My interest in everything I do is simply to make my characters feel as real as possible. Part of that reality is when they go through really difficult things, those things sink their teeth into them and they kind of drag behind them like a shadow. It's one of the ways to not only carry a story forward from book to book, but to make sure my characters grow in realistic ways. ‘Cause it's not about showing strength as the entire shaking off of trauma. Strength is the ability to live through it and to deal and to cope and to face these traumas in time.
WM: How did your journey discovering your own sexuality impact your mental health?
VES: I don't wanna claim that journey is complete. That is a journey I am still on. I do not feel realized in any way. One of the scariest parts for me of being a public figure is this expectation that when I make any form of declaration about myself, it's permanent. And it's really a huge amount of pressure for somebody who is very much still figuring it out. … I don't like labels for that reason. It’s one of the reasons I'll use queer or gay, but I don't really use lesbian very often because I'm still trying to figure out my relationship to everything.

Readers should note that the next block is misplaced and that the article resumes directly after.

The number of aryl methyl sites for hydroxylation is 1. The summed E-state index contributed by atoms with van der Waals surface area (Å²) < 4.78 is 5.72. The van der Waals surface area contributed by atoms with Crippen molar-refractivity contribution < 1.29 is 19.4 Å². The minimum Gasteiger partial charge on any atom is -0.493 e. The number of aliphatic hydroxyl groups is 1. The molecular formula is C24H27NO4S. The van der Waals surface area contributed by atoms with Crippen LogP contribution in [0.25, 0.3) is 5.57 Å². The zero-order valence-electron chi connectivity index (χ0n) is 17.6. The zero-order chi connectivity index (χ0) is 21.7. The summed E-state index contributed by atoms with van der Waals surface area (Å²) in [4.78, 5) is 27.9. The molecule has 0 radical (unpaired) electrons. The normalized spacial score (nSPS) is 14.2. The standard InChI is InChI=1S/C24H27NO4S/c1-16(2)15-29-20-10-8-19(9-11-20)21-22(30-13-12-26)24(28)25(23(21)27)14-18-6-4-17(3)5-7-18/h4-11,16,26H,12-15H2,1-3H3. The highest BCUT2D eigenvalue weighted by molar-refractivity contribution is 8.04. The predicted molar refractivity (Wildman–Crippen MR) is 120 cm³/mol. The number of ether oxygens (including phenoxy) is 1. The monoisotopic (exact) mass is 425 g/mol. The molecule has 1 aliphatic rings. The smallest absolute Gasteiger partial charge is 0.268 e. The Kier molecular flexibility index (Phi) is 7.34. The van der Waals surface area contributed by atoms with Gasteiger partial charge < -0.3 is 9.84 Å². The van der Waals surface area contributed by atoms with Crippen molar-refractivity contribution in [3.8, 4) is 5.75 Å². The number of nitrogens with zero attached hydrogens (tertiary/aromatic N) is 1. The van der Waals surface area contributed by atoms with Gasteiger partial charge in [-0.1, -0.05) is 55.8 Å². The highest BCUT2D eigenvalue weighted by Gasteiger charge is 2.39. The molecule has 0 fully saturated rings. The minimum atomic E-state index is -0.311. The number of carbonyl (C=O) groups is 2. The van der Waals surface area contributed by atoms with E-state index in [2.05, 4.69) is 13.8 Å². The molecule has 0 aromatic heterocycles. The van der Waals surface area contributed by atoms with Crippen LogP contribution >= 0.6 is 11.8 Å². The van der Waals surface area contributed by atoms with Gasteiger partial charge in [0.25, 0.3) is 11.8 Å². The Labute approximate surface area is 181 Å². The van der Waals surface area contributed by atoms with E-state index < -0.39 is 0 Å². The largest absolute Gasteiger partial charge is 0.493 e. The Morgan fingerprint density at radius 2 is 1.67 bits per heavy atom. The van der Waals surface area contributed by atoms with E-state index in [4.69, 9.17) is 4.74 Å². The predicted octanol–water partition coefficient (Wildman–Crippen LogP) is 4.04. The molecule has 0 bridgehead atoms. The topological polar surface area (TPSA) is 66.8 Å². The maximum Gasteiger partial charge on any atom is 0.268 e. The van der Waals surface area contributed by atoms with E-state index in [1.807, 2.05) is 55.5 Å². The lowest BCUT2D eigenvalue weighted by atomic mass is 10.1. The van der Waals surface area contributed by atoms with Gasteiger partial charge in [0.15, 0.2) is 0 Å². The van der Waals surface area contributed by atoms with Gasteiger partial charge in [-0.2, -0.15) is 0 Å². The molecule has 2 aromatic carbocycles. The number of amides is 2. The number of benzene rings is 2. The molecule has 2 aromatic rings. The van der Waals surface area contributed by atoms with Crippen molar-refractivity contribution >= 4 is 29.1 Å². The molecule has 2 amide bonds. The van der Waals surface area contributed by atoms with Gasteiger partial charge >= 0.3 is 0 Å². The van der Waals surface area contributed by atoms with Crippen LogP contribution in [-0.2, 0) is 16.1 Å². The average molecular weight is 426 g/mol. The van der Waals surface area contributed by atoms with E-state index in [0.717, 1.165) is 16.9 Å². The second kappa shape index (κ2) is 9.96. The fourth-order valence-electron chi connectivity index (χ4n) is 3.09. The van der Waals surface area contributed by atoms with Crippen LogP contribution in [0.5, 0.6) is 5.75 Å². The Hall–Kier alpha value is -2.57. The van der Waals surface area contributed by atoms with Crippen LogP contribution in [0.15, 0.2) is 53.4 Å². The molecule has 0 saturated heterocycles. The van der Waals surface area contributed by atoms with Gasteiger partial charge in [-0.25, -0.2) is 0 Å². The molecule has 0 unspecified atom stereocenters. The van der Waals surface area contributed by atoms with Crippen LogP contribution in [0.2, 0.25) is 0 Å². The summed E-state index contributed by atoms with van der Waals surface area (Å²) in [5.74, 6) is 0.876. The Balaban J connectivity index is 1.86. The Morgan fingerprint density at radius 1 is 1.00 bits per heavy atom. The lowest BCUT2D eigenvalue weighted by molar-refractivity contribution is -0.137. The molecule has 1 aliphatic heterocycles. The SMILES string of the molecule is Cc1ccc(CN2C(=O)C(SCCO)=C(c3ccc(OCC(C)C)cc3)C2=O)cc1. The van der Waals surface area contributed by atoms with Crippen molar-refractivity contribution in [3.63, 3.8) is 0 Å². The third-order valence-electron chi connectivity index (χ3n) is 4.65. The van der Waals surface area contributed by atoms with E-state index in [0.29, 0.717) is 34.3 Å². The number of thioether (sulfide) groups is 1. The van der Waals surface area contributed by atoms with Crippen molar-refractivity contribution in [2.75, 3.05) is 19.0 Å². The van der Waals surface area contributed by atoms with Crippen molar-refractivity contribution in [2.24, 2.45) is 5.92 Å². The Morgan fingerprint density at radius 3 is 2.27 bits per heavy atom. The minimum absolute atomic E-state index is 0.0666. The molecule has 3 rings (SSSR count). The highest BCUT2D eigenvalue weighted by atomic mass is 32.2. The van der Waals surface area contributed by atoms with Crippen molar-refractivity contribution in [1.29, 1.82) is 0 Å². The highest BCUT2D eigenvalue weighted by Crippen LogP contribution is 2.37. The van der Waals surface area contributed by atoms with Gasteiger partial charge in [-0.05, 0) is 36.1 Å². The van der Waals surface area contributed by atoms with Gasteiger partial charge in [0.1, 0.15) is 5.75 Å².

What I know is I don't believe in a binary. I don't ever believe in the simplicity of here or there. I think it's all such an extraordinary spectrum. I'm just trying to be honest about the fact that that journey is an ongoing thing. Sometimes there's an immense amount of pressure to step out of the closet and know exactly who you are and who you've always been. That's one version. And another version is the person who's still going room to room trying to find where they fit or trying to think if they wanna be in the house at all.